PROVIDENCE — A revived national campaign to decriminalize prostitution looks back at the 30 years when sex work was “technically legal” in Rhode Island and concludes: working conditions for sex workers were safer then.
Drawing on earlier studies by Brown University researchers, the National Bureau of Economic Research and others, the new report by the national arm of the ACLU says:
— “During the period of inadvertent decriminalization of ‘indoor prostitution’ in Rhode Island from 1980 through 2009, there was a 30 percent decrease in reported rape offenses against sex workers.”
— “Incidences of gonorrhea decreased by over 40 percent, particularly among female sex workers.”
— “Unsurprisingly, arrests, which themselves can involve extreme violence and lead to the violence of imprisonment, decreased significantly after sex work was decriminalized in New Zealand and Rhode Island.”
“In the current context of COVID-19, the physical and economic vulnerability of sex workers is becoming more apparent, with growing attention in both policy and the media,” the ACLU report says.
Overall, the report found that “the criminalization of sex work, including criminalization of buying […] increases the risk of violence and threatens the safety of sex workers.”
Among the ACLU recommendations: “Fully decriminalize by eliminating all criminal penalties for sellers and buyers … but not for adults who exploit youth.”
Added ACLU of R.I. Executive Director Steven Brown: “Rhode Island’s decision to recriminalize indoor prostitution a decade ago was an unfortunate one. Rather than helping women, it has only channeled more of them into the criminal justice system.
“We hope this report will generate renewed discussion on this topic and reconsideration of the current state laws.”
The three decades that Rhode Island allowed indoor prostitution in massage parlors and strip clubs — and through online escorts — has been ascribed to an accident in legislative bill-drafting.
In response to citizen outrage over an uptick in prostitution in the West End of Providence, lawmakers in 1980 tried to speed up the conviction process by making sex work a misdemeanor instead of a felony, punishable by up to 5 years in prison.
One West End resident who testified before the House Judiciary Committee on March 21, 1980 said the existing law was “as useful as a screen door in a submarine.”
Then-House Speaker Matthew J. Smith co-sponsored the bill to “bring about speedier court decisions,” to get the prostitutes off the streets more quickly.
The new law deleted the ban on prostitution itself, however, effectively making it legal if it occurred indoors.
The change, lawmakers would later say, was an accident.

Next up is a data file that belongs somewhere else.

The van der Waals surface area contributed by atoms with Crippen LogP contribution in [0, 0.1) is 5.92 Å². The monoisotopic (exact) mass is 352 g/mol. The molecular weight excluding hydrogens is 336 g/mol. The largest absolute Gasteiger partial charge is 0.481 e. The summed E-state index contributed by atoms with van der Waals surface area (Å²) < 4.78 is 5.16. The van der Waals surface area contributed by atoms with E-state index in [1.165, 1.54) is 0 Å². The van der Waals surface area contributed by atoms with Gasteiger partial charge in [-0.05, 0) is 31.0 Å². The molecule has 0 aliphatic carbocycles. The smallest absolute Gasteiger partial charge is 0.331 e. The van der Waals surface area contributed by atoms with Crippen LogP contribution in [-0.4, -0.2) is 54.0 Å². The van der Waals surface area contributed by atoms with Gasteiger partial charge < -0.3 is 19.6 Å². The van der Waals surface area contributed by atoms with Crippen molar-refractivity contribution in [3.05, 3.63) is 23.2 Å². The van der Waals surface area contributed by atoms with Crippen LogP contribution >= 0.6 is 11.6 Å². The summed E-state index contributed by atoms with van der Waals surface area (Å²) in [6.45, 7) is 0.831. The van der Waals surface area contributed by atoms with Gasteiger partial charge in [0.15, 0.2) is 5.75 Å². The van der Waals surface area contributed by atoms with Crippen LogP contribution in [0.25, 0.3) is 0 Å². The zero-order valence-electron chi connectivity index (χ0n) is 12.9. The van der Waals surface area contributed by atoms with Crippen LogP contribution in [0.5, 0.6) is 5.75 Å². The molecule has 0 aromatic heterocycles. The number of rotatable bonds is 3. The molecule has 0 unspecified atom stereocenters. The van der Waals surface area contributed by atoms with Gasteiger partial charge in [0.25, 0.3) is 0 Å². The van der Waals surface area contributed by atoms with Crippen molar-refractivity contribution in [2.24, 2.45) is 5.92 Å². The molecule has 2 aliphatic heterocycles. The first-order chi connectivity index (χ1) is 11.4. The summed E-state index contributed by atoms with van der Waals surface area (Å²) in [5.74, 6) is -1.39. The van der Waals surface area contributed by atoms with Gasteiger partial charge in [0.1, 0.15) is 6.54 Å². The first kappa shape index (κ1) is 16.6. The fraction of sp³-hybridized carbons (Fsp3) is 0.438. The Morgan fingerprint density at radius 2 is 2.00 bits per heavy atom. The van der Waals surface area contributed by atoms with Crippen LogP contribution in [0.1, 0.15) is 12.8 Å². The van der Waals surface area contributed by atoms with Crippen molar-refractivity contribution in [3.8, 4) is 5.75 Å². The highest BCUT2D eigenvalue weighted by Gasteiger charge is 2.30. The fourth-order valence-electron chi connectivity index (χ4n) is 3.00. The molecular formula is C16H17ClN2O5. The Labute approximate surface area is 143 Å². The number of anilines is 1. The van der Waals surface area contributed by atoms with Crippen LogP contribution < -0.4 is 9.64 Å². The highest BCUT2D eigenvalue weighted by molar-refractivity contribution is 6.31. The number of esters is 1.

And it went unnoticed for decades until lawyers representing women arrested by the police in undercover stings on Asian massage parlors — including some suspected of sex-trafficking — succeeded in using the loophole to exonerate their clients, to the frustration of the police and prosecutors. The market for indoor prostitution flourished.
In 2009,state lawmakers, at the urging of law enforcement among others, closed the loophole and once again declared prostitution behind closed doors a crime.
In 2019: Rep. Anastasia Williams, the Providence Democrat who chairs the House Labor Committee, introduced legislation to create a study commission on the potential “health and safety impact” of changing Rhode Island’s prostitution laws.
“This is a topic that needs to be talked about,” Williams said then.
“For some folks, it’s a squirmyish topic, sex. Now we are all laughing, but I don’t think there are enough of us bold enough, open enough, to talk about it, to have a grown folks conversation.”
Support came not only from local advocates, including current and former sex workers, academics and defense attorneys, but a network of decriminalization advocates from as far away as New York, Texas and New Zealand hoping Rhode Island would become a test case for a new legal approach to sex work.
They argued that current prostitution laws don’t stop the sale of sex, but hurt those providing the service and the plight of sex workers has become worse since law enforcement refocused in recent years on cracking down on sex trafficking.
The FOSTA-SESTA anti-trafficking laws passed a year earlier closed down many online erotic listings, which just pushed the trade out into the street and made it more dangerous, the sex worker advocates told Rhode Island lawmakers.
The Williams bill never made it out of the House Judiciary Committee in the face of resistance to reopening the debate.
“The Attorney General has real concerns about the legalization of prostitution,” said Kristy dosReis, a spokeswoman for Atty. Gen. Peter Neronha, said last year.
“He does not believe that our law enforcement resources should be utilized to prosecute sex workers, but rather those who profit from sex trafficking as well as sex buyers,” she said.
“That said, he has been asked to be a part of the study commission if this bill becomes law and is prepared to participate.”